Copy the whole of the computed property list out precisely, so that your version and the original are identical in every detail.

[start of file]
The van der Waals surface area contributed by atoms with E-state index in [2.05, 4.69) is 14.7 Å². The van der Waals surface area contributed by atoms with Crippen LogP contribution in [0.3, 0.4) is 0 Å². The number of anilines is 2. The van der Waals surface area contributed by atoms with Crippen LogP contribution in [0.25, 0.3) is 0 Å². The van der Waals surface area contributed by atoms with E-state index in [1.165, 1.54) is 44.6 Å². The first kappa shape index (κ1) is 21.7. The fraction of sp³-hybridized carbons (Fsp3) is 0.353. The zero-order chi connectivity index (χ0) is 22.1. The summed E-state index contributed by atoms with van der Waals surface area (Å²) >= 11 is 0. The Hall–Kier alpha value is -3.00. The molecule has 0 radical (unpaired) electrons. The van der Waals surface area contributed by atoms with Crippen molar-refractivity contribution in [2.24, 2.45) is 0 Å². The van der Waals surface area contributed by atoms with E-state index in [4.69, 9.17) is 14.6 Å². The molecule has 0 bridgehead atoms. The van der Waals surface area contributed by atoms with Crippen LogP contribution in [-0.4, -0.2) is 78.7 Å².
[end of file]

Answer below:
The van der Waals surface area contributed by atoms with E-state index in [2.05, 4.69) is 14.7 Å². The van der Waals surface area contributed by atoms with Crippen LogP contribution in [0.3, 0.4) is 0 Å². The number of anilines is 2. The van der Waals surface area contributed by atoms with Crippen LogP contribution in [0.25, 0.3) is 0 Å². The van der Waals surface area contributed by atoms with E-state index in [1.165, 1.54) is 44.6 Å². The first kappa shape index (κ1) is 21.7. The fraction of sp³-hybridized carbons (Fsp3) is 0.353. The zero-order chi connectivity index (χ0) is 22.1. The summed E-state index contributed by atoms with van der Waals surface area (Å²) >= 11 is 0. The Hall–Kier alpha value is -3.00. The molecule has 0 radical (unpaired) electrons. The van der Waals surface area contributed by atoms with Crippen molar-refractivity contribution in [2.24, 2.45) is 0 Å². The van der Waals surface area contributed by atoms with E-state index in [4.69, 9.17) is 14.6 Å². The molecule has 0 bridgehead atoms. The van der Waals surface area contributed by atoms with Crippen LogP contribution in [-0.4, -0.2) is 78.7 Å².